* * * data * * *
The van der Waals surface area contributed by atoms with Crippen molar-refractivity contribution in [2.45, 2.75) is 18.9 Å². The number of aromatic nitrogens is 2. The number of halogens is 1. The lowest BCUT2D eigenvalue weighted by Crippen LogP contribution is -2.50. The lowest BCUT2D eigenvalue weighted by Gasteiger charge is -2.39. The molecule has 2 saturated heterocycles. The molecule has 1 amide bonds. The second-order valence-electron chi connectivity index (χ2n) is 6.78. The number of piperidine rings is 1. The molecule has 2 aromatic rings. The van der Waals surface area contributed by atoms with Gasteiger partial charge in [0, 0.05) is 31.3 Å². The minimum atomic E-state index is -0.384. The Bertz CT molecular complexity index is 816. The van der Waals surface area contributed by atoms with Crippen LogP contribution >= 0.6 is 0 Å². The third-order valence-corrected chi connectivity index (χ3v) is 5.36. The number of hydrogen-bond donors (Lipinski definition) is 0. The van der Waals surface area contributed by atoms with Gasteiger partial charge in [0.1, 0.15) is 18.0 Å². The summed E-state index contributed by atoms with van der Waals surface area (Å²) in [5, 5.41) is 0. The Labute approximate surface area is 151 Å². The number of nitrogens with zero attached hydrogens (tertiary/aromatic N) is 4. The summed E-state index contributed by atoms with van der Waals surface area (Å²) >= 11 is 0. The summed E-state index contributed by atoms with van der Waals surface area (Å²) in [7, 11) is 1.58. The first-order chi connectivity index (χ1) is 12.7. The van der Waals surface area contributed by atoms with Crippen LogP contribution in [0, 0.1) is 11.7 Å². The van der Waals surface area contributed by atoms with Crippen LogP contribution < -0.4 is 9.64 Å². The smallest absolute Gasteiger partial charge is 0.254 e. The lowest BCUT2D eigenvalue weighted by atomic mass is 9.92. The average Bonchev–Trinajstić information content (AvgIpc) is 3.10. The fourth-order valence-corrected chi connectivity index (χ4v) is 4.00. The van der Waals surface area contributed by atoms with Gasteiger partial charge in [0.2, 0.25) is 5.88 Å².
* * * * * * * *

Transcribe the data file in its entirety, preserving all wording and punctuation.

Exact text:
The van der Waals surface area contributed by atoms with Crippen molar-refractivity contribution in [2.45, 2.75) is 18.9 Å². The number of aromatic nitrogens is 2. The number of halogens is 1. The lowest BCUT2D eigenvalue weighted by Crippen LogP contribution is -2.50. The lowest BCUT2D eigenvalue weighted by Gasteiger charge is -2.39. The molecule has 2 saturated heterocycles. The molecule has 1 amide bonds. The second-order valence-electron chi connectivity index (χ2n) is 6.78. The number of piperidine rings is 1. The molecule has 2 aromatic rings. The van der Waals surface area contributed by atoms with Gasteiger partial charge in [0, 0.05) is 31.3 Å². The minimum atomic E-state index is -0.384. The Bertz CT molecular complexity index is 816. The van der Waals surface area contributed by atoms with Crippen LogP contribution >= 0.6 is 0 Å². The third-order valence-corrected chi connectivity index (χ3v) is 5.36. The number of hydrogen-bond donors (Lipinski definition) is 0. The van der Waals surface area contributed by atoms with Gasteiger partial charge in [0.1, 0.15) is 18.0 Å². The summed E-state index contributed by atoms with van der Waals surface area (Å²) in [5, 5.41) is 0. The Labute approximate surface area is 151 Å². The number of nitrogens with zero attached hydrogens (tertiary/aromatic N) is 4. The summed E-state index contributed by atoms with van der Waals surface area (Å²) >= 11 is 0. The summed E-state index contributed by atoms with van der Waals surface area (Å²) in [7, 11) is 1.58. The first-order chi connectivity index (χ1) is 12.7. The van der Waals surface area contributed by atoms with Crippen LogP contribution in [0, 0.1) is 11.7 Å². The van der Waals surface area contributed by atoms with Crippen LogP contribution < -0.4 is 9.64 Å². The smallest absolute Gasteiger partial charge is 0.254 e. The lowest BCUT2D eigenvalue weighted by atomic mass is 9.92. The average Bonchev–Trinajstić information content (AvgIpc) is 3.10. The fourth-order valence-corrected chi connectivity index (χ4v) is 4.00. The van der Waals surface area contributed by atoms with Gasteiger partial charge in [0.2, 0.25) is 5.88 Å².